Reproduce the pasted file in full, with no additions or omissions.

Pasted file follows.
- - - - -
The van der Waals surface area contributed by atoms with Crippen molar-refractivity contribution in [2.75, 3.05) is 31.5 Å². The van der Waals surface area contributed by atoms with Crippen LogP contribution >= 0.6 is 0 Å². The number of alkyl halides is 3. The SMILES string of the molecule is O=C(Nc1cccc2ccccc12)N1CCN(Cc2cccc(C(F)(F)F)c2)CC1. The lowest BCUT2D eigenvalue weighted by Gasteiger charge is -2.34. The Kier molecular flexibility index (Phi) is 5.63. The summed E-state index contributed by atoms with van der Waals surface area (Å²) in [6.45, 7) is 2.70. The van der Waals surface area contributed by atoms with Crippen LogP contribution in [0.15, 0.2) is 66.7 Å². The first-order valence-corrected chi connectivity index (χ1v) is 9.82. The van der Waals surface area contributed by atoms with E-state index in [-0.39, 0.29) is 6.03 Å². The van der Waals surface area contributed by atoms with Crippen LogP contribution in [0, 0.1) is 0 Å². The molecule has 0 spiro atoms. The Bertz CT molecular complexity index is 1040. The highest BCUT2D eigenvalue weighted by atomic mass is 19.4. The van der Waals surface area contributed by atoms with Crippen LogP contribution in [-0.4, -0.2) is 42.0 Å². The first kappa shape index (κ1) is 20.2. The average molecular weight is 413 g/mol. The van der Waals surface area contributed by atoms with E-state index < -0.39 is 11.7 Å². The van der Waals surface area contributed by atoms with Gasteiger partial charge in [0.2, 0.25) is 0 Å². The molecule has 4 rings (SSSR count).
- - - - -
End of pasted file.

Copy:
The van der Waals surface area contributed by atoms with Crippen molar-refractivity contribution in [2.75, 3.05) is 31.5 Å². The van der Waals surface area contributed by atoms with Crippen LogP contribution >= 0.6 is 0 Å². The number of alkyl halides is 3. The SMILES string of the molecule is O=C(Nc1cccc2ccccc12)N1CCN(Cc2cccc(C(F)(F)F)c2)CC1. The lowest BCUT2D eigenvalue weighted by Gasteiger charge is -2.34. The Kier molecular flexibility index (Phi) is 5.63. The summed E-state index contributed by atoms with van der Waals surface area (Å²) in [6.45, 7) is 2.70. The van der Waals surface area contributed by atoms with Crippen LogP contribution in [0.15, 0.2) is 66.7 Å². The first-order valence-corrected chi connectivity index (χ1v) is 9.82. The van der Waals surface area contributed by atoms with E-state index in [-0.39, 0.29) is 6.03 Å². The van der Waals surface area contributed by atoms with Crippen LogP contribution in [0, 0.1) is 0 Å². The molecule has 0 spiro atoms. The Bertz CT molecular complexity index is 1040. The highest BCUT2D eigenvalue weighted by atomic mass is 19.4. The van der Waals surface area contributed by atoms with Crippen LogP contribution in [-0.4, -0.2) is 42.0 Å². The first kappa shape index (κ1) is 20.2. The average molecular weight is 413 g/mol. The van der Waals surface area contributed by atoms with E-state index < -0.39 is 11.7 Å². The van der Waals surface area contributed by atoms with Gasteiger partial charge in [0.2, 0.25) is 0 Å². The molecule has 4 rings (SSSR count).